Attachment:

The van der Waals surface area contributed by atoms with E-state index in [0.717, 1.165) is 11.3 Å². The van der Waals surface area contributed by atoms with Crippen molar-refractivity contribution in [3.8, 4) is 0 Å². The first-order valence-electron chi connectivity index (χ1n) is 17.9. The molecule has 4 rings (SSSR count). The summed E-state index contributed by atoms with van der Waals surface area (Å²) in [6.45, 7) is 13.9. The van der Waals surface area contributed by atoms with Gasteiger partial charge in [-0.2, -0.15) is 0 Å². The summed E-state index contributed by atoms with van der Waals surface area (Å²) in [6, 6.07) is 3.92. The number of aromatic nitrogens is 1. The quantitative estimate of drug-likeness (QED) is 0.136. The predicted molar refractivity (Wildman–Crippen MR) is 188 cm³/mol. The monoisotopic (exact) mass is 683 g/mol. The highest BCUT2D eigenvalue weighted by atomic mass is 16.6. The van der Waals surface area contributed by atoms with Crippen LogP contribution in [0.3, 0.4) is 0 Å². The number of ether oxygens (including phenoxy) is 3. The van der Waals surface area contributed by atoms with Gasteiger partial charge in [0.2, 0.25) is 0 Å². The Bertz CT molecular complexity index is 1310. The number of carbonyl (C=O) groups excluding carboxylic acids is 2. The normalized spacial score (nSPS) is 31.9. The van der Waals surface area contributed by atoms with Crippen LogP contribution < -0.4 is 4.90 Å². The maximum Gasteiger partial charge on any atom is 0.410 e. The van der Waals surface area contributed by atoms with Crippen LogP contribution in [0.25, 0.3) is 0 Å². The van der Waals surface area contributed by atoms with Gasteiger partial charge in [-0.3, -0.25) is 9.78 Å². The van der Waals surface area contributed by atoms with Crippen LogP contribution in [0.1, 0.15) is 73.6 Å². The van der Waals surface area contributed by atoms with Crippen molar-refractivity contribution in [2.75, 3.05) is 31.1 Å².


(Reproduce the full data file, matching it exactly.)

The van der Waals surface area contributed by atoms with E-state index in [0.717, 1.165) is 11.3 Å². The van der Waals surface area contributed by atoms with Crippen molar-refractivity contribution in [3.8, 4) is 0 Å². The first-order valence-electron chi connectivity index (χ1n) is 17.9. The molecule has 4 rings (SSSR count). The summed E-state index contributed by atoms with van der Waals surface area (Å²) in [6.45, 7) is 13.9. The van der Waals surface area contributed by atoms with Gasteiger partial charge in [-0.2, -0.15) is 0 Å². The summed E-state index contributed by atoms with van der Waals surface area (Å²) in [6, 6.07) is 3.92. The number of aromatic nitrogens is 1. The quantitative estimate of drug-likeness (QED) is 0.136. The predicted molar refractivity (Wildman–Crippen MR) is 188 cm³/mol. The monoisotopic (exact) mass is 683 g/mol. The highest BCUT2D eigenvalue weighted by atomic mass is 16.6. The van der Waals surface area contributed by atoms with Crippen LogP contribution in [0.3, 0.4) is 0 Å². The number of ether oxygens (including phenoxy) is 3. The van der Waals surface area contributed by atoms with Gasteiger partial charge in [0.2, 0.25) is 0 Å². The Bertz CT molecular complexity index is 1310. The number of carbonyl (C=O) groups excluding carboxylic acids is 2. The normalized spacial score (nSPS) is 31.9. The van der Waals surface area contributed by atoms with Crippen LogP contribution < -0.4 is 4.90 Å². The maximum Gasteiger partial charge on any atom is 0.410 e. The van der Waals surface area contributed by atoms with Crippen LogP contribution in [0.25, 0.3) is 0 Å². The van der Waals surface area contributed by atoms with Gasteiger partial charge in [-0.3, -0.25) is 9.78 Å². The van der Waals surface area contributed by atoms with Crippen LogP contribution in [0.1, 0.15) is 73.6 Å². The van der Waals surface area contributed by atoms with Crippen molar-refractivity contribution in [2.75, 3.05) is 31.1 Å².